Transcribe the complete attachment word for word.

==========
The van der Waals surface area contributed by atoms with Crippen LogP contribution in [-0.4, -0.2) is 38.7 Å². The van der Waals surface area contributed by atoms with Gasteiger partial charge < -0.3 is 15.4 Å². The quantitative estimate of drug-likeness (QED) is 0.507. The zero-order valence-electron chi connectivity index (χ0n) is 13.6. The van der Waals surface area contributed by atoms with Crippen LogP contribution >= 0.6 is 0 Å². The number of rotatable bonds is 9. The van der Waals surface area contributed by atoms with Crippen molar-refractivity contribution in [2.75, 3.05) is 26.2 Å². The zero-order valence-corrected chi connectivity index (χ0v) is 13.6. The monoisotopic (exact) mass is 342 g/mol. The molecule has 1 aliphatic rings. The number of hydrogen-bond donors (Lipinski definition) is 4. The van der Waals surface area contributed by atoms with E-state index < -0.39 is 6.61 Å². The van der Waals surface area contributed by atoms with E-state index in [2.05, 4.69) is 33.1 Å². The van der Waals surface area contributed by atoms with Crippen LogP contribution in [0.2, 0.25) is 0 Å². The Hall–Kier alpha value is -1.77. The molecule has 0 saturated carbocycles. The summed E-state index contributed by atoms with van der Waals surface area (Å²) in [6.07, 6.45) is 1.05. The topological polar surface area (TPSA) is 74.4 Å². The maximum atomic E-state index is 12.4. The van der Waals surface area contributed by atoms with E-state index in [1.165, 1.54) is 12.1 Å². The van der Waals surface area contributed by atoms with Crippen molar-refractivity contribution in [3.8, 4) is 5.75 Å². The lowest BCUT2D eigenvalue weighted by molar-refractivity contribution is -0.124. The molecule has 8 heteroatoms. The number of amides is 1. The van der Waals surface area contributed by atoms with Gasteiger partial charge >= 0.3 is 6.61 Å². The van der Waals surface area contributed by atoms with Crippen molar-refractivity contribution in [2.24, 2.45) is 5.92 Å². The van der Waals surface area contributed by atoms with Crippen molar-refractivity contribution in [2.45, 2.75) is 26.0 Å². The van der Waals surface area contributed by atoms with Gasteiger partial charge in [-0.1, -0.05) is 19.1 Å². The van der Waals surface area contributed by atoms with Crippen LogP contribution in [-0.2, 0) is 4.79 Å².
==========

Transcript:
The van der Waals surface area contributed by atoms with Crippen LogP contribution in [-0.4, -0.2) is 38.7 Å². The van der Waals surface area contributed by atoms with Gasteiger partial charge < -0.3 is 15.4 Å². The quantitative estimate of drug-likeness (QED) is 0.507. The zero-order valence-electron chi connectivity index (χ0n) is 13.6. The van der Waals surface area contributed by atoms with Crippen LogP contribution >= 0.6 is 0 Å². The number of rotatable bonds is 9. The van der Waals surface area contributed by atoms with Crippen molar-refractivity contribution in [2.75, 3.05) is 26.2 Å². The zero-order valence-corrected chi connectivity index (χ0v) is 13.6. The monoisotopic (exact) mass is 342 g/mol. The molecule has 1 aliphatic rings. The number of hydrogen-bond donors (Lipinski definition) is 4. The van der Waals surface area contributed by atoms with E-state index < -0.39 is 6.61 Å². The van der Waals surface area contributed by atoms with E-state index in [2.05, 4.69) is 33.1 Å². The van der Waals surface area contributed by atoms with Crippen LogP contribution in [0.2, 0.25) is 0 Å². The Hall–Kier alpha value is -1.77. The molecule has 0 saturated carbocycles. The summed E-state index contributed by atoms with van der Waals surface area (Å²) in [6.07, 6.45) is 1.05. The topological polar surface area (TPSA) is 74.4 Å². The maximum atomic E-state index is 12.4. The van der Waals surface area contributed by atoms with E-state index in [1.165, 1.54) is 12.1 Å². The van der Waals surface area contributed by atoms with Crippen molar-refractivity contribution in [3.8, 4) is 5.75 Å². The lowest BCUT2D eigenvalue weighted by molar-refractivity contribution is -0.124. The molecule has 8 heteroatoms. The number of amides is 1. The van der Waals surface area contributed by atoms with Gasteiger partial charge >= 0.3 is 6.61 Å². The van der Waals surface area contributed by atoms with Crippen molar-refractivity contribution in [2.24, 2.45) is 5.92 Å². The van der Waals surface area contributed by atoms with Crippen molar-refractivity contribution in [2.45, 2.75) is 26.0 Å². The van der Waals surface area contributed by atoms with Gasteiger partial charge in [-0.1, -0.05) is 19.1 Å². The van der Waals surface area contributed by atoms with Crippen LogP contribution in [-0.2, 0) is 4.79 Å².